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16 January 2013

Can my wife claim on my inheritance?

Sue Andrews has specialised in family and matrimonial law since 1980 and has led the family law practice at B P Collins since 1988. Here Sue sets the scene for this commonly asked question and provides some timely answers. 

“A client asked for our guidance on whether or not his wife, from whom he had been separated for over a year, would have any claim on a large sum he had just inherited from his mother,” said Sue.

“He wanted to know, as the money was from ‘his side of the family’ and bore no connection to the marriage itself, whether he could protect it from being part of the assets to be divided between them. 

“I explained that there was nothing he could do to avoid disclosing the inheritance, but was able to reassure him that the court would look at all the circumstances of the case and that, in my view, it was pretty unlikely that the actual funds he had inherited would be shared, though his wife could receive a larger slice of the matrimonial assets as a result.”

Sue says that if the financial issues between a separated husband and wife, or civil partners, have not been concluded by the time one receives an inheritance, then it must form part of the assets to be considered.

This can also apply if one spouse or civil partner is likely to receive an inheritance in the very near future, for example from a terminally ill relative. And while the overriding aim is to achieve fairness between the parties, this can mean different things to different people.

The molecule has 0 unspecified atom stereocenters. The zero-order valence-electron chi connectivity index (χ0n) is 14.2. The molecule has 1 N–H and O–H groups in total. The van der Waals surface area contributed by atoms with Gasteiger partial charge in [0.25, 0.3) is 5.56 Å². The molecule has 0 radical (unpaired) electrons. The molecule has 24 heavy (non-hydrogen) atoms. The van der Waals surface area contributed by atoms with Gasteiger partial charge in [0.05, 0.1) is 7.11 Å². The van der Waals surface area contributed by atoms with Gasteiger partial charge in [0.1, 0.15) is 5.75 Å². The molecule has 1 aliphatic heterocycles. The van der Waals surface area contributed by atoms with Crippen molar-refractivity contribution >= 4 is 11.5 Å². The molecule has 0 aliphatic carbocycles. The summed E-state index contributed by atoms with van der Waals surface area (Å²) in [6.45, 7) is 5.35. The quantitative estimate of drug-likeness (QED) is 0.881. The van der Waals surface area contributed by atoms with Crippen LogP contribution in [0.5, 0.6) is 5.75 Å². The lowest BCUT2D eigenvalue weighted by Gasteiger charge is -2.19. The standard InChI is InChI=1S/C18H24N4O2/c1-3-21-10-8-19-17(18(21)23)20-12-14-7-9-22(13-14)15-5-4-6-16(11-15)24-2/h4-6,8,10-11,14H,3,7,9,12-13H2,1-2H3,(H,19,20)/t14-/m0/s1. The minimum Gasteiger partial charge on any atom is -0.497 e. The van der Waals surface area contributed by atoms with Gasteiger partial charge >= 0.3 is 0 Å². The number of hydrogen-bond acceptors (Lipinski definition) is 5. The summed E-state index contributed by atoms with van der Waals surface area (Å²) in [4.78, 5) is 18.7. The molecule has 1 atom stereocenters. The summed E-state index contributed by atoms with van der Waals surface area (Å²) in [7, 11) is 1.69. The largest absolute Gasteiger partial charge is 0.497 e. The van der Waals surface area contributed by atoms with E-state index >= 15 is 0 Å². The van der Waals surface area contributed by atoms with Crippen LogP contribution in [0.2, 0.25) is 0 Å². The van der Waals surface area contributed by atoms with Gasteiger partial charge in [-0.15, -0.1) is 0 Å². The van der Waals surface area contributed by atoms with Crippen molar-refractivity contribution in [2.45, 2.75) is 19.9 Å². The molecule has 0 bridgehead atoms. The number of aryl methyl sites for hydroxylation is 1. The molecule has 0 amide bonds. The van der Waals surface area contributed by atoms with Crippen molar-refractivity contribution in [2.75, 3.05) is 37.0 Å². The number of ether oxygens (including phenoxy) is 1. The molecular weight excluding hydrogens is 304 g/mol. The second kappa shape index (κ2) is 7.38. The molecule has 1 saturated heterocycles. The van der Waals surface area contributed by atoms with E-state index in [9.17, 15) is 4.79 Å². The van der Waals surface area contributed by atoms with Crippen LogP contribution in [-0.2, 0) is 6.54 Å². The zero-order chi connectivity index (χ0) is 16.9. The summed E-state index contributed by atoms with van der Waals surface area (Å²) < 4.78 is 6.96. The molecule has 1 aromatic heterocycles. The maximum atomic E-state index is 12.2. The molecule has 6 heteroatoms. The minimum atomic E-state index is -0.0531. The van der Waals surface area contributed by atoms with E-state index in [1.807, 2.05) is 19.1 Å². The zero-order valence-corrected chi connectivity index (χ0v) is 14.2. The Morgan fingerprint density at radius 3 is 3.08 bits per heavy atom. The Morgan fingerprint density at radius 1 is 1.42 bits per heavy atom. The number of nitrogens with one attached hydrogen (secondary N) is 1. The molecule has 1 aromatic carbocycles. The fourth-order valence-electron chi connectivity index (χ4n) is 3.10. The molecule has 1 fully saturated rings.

In most peoples’ view, Sue says if someone receives an inheritance, particularly after separation, it would not be fair to divide the total resources equally. The Matrimonial Causes Act sets down a number of criteria which must always be considered when negotiating a settlement or by the judge hearing a matter.

These include the “financial needs, obligations and responsibilities which each of the parties to the marriage has or is likely to have in the foreseeable future” and the court also has to have regard to “all the circumstances of the case, the first consideration being the welfare of a minor child”.

Sue continued: “In a nutshell, this means that if an equal division of the resources built up during the marriage is insufficient to meet the needs of the person without the inheritance, he or she may receive more of those assets because the spouse or civil partner with the inheritance can use that to meet their future needs.”

She stresses however that every case is different. In this case my client’s wife had been very close to his late mother and had helped care for her, and so this may be taken into consideration as would the fact that she has wealthy parents in their eighties.

“Having considered all of the circumstances the judge will apply what he or she thinks is fair. Judges have a wide discretion so different judges may come up with different solutions, but in most cases, where the assets exceed the needs (as was the position with this client) the court will want to distinguish between matrimonial and inherited assets,” she said.

Sue ends with a final word of warning for anyone who wants to “disappear” any assets before proceedings take place. She says that the court is likely to take a dim view of any such action and, if a judge believes that assets have been deliberately put out of reach, may make a higher award of the rest of the assets.

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